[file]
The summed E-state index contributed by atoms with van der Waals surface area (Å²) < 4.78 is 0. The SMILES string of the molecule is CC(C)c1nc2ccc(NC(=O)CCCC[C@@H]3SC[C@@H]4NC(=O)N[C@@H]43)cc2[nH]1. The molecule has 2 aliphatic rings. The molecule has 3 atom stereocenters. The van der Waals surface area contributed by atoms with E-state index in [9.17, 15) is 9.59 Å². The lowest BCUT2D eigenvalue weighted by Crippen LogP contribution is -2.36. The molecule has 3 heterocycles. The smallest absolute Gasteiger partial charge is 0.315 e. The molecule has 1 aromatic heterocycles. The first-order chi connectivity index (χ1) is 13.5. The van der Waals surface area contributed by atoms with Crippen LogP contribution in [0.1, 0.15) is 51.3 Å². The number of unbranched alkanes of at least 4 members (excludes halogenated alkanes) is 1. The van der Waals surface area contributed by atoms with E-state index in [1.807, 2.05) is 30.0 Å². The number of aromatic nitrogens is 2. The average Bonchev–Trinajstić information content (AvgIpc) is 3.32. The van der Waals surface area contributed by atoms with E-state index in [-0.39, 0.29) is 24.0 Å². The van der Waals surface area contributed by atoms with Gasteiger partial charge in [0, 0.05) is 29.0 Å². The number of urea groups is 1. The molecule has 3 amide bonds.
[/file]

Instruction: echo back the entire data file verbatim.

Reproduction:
The summed E-state index contributed by atoms with van der Waals surface area (Å²) < 4.78 is 0. The SMILES string of the molecule is CC(C)c1nc2ccc(NC(=O)CCCC[C@@H]3SC[C@@H]4NC(=O)N[C@@H]43)cc2[nH]1. The molecule has 2 aliphatic rings. The molecule has 3 atom stereocenters. The van der Waals surface area contributed by atoms with E-state index in [9.17, 15) is 9.59 Å². The lowest BCUT2D eigenvalue weighted by Crippen LogP contribution is -2.36. The molecule has 3 heterocycles. The smallest absolute Gasteiger partial charge is 0.315 e. The molecule has 1 aromatic heterocycles. The first-order chi connectivity index (χ1) is 13.5. The van der Waals surface area contributed by atoms with Crippen LogP contribution in [0.1, 0.15) is 51.3 Å². The number of unbranched alkanes of at least 4 members (excludes halogenated alkanes) is 1. The van der Waals surface area contributed by atoms with E-state index in [1.807, 2.05) is 30.0 Å². The number of aromatic nitrogens is 2. The average Bonchev–Trinajstić information content (AvgIpc) is 3.32. The van der Waals surface area contributed by atoms with E-state index in [-0.39, 0.29) is 24.0 Å². The van der Waals surface area contributed by atoms with Gasteiger partial charge in [0, 0.05) is 29.0 Å². The number of urea groups is 1. The molecule has 3 amide bonds.